Separate the grape leaves. Bring a large pot of water to a boil, drop in the grape leaves, cook for 5 minutes, and drain on paper towels.
In a large bowl, combine the remaining ingredients and mix till the stuffing is thoroughly blended.
Place a grape leaf vein side up on a work surface, place about 1 tablespoon of stuffing in the center, fold up the sides, and roll tightly to enclose the stuffing. Repeat with the remaining leaves and stuffing.
Arrange the stuffed leaves in layers, seam sides down, in a large, heavy kettle and cover with an inverted plate to weight them down slightly.
Add enough warm water to reach the plate, bring to a boil, reduce the heat to low, cover, and simmer till the stuffed leaves are tender, 30 to 35 minutes.
Serve hot, warm, or cold.

Easy Tzatziki Sauce Recipe

The mayo versus Greek yogurt debate burns hot again. As we've mentioned in the past, mayo is indeed a blank canvas, but so is Greek yogurt. It does almost everything mayo can do, plus it's the base of tzatziki, possibly the greatest condiment of all time. Throw a little Greek yogurt into a bowl with a couple of chopped cucumbers, a couple of cloves of garlic and a sprinkling of dill and ta-dah, you'll experience a spiritual awakening and convert to yogurt. You might even start making the main ingredient yourself. 

See that jar of mayo in your fridge? You might as well toss it. One second thought, you may as well throw away every bottled condiment in your fridge because tzatziki works on absolutely everything from doner sandwiches to stuffed burgers and salads. 


Ingredients2 cups homemade yogurt or Greek yogurt
2 medium cucumbers, finely diced
2 cloves garlic, finely miced
1 tablespoon olive oil
juice of half a lemon
1 tablespoon chopped fresh dill

Stir all the ingredients together in a large bowl and chill for an hour in the refrigerator.Go with homemade yogurt for extra points.
Serve with pita, on a sandwich or burger or use as a dip or spread on a mezze platter. 

Greek-Style Fish With Marinated Tomatoes Recipe


Ingredients2 cups cherry tomatoes, preferably Sun Gold, halved
4 tablespoons olive oil, or more as needed
2 tablespoons white wine vinegar
1 tablespoon fresh hot chili (like jalapeño), minced, or more to taste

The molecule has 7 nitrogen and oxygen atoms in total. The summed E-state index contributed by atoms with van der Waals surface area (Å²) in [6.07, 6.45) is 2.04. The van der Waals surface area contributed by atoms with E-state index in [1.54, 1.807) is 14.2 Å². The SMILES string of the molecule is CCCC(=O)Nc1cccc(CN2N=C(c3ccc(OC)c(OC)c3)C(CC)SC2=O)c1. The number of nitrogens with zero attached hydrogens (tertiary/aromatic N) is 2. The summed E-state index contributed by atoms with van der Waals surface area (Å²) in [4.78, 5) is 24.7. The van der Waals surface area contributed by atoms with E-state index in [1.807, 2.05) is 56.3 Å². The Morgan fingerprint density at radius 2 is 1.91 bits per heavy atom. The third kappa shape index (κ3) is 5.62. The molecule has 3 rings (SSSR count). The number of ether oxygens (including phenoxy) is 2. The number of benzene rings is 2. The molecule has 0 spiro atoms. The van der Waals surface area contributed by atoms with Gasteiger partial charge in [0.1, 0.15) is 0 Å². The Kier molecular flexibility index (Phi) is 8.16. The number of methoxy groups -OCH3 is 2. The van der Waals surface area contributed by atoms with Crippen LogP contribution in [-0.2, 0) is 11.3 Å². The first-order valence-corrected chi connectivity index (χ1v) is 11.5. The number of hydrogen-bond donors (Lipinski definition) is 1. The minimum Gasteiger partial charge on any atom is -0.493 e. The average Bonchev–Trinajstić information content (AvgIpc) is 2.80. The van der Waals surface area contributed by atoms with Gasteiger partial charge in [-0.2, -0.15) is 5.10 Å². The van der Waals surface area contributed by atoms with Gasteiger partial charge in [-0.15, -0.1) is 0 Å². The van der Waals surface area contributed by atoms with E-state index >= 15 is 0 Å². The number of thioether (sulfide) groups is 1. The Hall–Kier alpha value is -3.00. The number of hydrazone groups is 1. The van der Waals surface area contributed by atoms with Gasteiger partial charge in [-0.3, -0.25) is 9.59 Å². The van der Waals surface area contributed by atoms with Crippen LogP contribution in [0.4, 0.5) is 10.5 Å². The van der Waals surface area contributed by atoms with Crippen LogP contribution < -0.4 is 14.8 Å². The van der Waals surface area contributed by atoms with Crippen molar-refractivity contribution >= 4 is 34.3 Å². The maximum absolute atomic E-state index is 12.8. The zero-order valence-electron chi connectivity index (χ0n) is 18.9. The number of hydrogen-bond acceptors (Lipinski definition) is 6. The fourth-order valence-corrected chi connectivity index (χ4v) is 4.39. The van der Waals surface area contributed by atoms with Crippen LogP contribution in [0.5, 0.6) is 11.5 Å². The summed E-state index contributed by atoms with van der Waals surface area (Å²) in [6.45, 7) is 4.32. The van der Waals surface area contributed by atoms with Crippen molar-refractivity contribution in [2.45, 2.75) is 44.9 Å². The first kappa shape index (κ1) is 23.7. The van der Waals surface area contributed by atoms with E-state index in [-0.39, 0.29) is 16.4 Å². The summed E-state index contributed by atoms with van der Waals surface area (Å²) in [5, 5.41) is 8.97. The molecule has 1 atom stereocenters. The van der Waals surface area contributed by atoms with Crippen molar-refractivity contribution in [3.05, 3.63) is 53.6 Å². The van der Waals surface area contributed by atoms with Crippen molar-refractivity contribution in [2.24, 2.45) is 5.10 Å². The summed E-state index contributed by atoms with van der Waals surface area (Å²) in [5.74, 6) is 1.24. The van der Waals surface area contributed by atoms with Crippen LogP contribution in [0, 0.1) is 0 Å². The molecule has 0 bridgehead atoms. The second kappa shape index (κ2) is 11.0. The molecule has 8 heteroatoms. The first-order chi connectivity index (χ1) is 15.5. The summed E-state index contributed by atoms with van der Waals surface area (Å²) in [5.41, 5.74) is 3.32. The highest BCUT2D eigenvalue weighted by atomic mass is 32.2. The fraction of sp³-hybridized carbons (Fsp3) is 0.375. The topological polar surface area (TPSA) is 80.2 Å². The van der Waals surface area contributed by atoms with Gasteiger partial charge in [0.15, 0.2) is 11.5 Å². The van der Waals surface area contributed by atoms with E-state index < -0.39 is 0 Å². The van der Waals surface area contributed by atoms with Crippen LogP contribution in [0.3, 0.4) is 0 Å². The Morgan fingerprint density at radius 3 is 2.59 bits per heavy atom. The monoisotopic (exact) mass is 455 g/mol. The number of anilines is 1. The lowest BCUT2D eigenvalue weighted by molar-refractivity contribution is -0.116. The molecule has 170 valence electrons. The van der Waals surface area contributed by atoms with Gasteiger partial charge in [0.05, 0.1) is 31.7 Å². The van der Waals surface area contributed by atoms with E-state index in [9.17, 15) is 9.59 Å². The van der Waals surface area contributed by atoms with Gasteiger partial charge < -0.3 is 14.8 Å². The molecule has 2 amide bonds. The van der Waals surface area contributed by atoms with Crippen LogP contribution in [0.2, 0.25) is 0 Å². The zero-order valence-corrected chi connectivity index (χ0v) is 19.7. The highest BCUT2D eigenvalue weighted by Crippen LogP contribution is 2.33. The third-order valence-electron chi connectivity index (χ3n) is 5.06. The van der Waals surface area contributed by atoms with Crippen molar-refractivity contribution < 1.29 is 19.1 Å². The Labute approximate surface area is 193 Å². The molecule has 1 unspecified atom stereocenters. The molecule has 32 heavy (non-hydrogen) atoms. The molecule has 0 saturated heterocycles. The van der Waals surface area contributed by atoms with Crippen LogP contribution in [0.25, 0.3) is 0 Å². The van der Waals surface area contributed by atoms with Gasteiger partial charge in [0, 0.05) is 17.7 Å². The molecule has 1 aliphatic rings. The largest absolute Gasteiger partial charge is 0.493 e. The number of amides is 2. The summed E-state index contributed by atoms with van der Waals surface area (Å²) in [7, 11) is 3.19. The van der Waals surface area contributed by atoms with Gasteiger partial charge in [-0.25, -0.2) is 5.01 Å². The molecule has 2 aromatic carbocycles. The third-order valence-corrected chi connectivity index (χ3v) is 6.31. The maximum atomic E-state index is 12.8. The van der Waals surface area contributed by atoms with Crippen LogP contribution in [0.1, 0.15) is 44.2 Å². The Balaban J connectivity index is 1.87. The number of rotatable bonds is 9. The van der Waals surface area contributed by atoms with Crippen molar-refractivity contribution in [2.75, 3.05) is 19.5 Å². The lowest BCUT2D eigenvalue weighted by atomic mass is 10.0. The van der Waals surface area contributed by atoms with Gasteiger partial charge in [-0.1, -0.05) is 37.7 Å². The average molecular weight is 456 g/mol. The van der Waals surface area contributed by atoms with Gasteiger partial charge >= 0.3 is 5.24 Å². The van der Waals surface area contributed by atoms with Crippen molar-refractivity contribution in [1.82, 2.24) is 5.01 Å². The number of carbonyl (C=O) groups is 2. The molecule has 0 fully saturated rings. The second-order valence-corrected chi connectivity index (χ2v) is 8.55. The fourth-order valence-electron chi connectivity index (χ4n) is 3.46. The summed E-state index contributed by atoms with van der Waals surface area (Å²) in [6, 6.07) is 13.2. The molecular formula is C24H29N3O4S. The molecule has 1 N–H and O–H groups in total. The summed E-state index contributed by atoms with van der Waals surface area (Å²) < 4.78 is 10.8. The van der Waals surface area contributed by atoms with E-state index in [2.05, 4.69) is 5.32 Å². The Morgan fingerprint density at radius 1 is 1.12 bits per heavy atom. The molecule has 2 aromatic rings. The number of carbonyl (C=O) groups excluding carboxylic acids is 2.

1 tablespoon fresh oregano, chopped (or 1 teaspoon dried)
4 cloves garlic, sliced, or more to taste
, salt and freshly ground black pepper
1 large whole fish or 2 smaller ones (2 to 3 pounds total), like striped bass, rockfish or trout; preferably butterflied and boned, or simply gutted
1 lemon, sliced
4 - 6 sprigs fresh thyme

Prepare grill; heat should be medium-high and rack about 4 inches from fire.
Combine tomatoes, 2 tablespoons of olive oil, vinegar, chili, oregano, a few slices of garlic and a sprinkle of salt and pepper in a bowl; let sit at room temperature for 30 minutes.
Meanwhile, using a sharp knife, make three or four diagonal, parallel slashes on each side of fish, just about down to the bone.
Sprinkle inside of fish with salt and pepper, then stuff with remaining garlic, a layer of lemon slices and thyme sprigs.
Rub outside of fish with remaining 2 tablespoons oil and sprinkle with salt and pepper.
Grill until firm enough to turn, 5 to 8 minutes.
Turn and cook second side for 5 to 8 minutes. Fish is done when exterior is crisp and a knife passes easily through the flesh.
Taste tomato mixture and adjust seasoning, adding more oil if needed.
Serve fish topped with tomatoes and their liquid.

 Greek Chicken Panzanella With Honey-Lemon Vinaigrette Recipe

When I first learned about panzanella, I was all “whoa whoa whoa—I can have bread IN my salad?” It was a game changer. And it just so happens that Greek salads happen to be my favorite, because, come on—there are so many delicious things. Artichokes! Olives! Feta! Dill! Sticking with the classic Greek theme, this salad is doused in a honey-lemon vinaigrette and tossed to perfection. It’s almost reminiscent of a chopped salad (which is another favorite of mine) because there is so much going on other than lettuce, and it’s all uniformly sized. Packed to the brim with flavor, this is definitely one of those salads that even the biggest salad hater could call a meal. Just ask me.



2 boneless, skinless chicken breasts, cut into 1-inch cubes2 tablespoons extra virgin olive oil
juice of 2 lemons
2 cloves garlic, minced
1 tablespoon fresh dill, chopped
1/2 teaspoon salt
1/2 teaspoon freshly ground black pepper

2 cups whole wheat bread cubes2 tablespoons extra virgin olive oil
1/4 teaspoon garlic salt

6 cups spring greens1/4 teaspoon salt
1/4 teaspoon freshly ground black pepper
1 (6-ounce) jar marinated artichoke hearts, drained
1 cucumber, chopped
1/2 red onion, sliced
1/2 pint cherry tomatoes, quartered
1/2 cup Kalamata olives, pitted and sliced
1/2 cup Feta cheese, crumbled

3 tablespoons lemon juice, freshly squeezed2 tablespoons red wine vinegar
1 1/2 tablespoons honey
1 clove garlic, minced
1/4 teaspoon salt
1/4 teaspoon freshly ground black pepper
2/3 cup extra virgin olive oil

For the chicken, preheat the oven to 375°F.
Add the chicken to a baking dish or resealable plastic bag.
Whisk together the olive oil, lemon juice, dill, garlic, salt and pepper.
Pour the mixture over the chicken and set the dish or bag in the fridge to marinate for 30 minutes.
For the croutons, place the bread cubes on a baking sheet and toss them with the olive oil and garlic salt.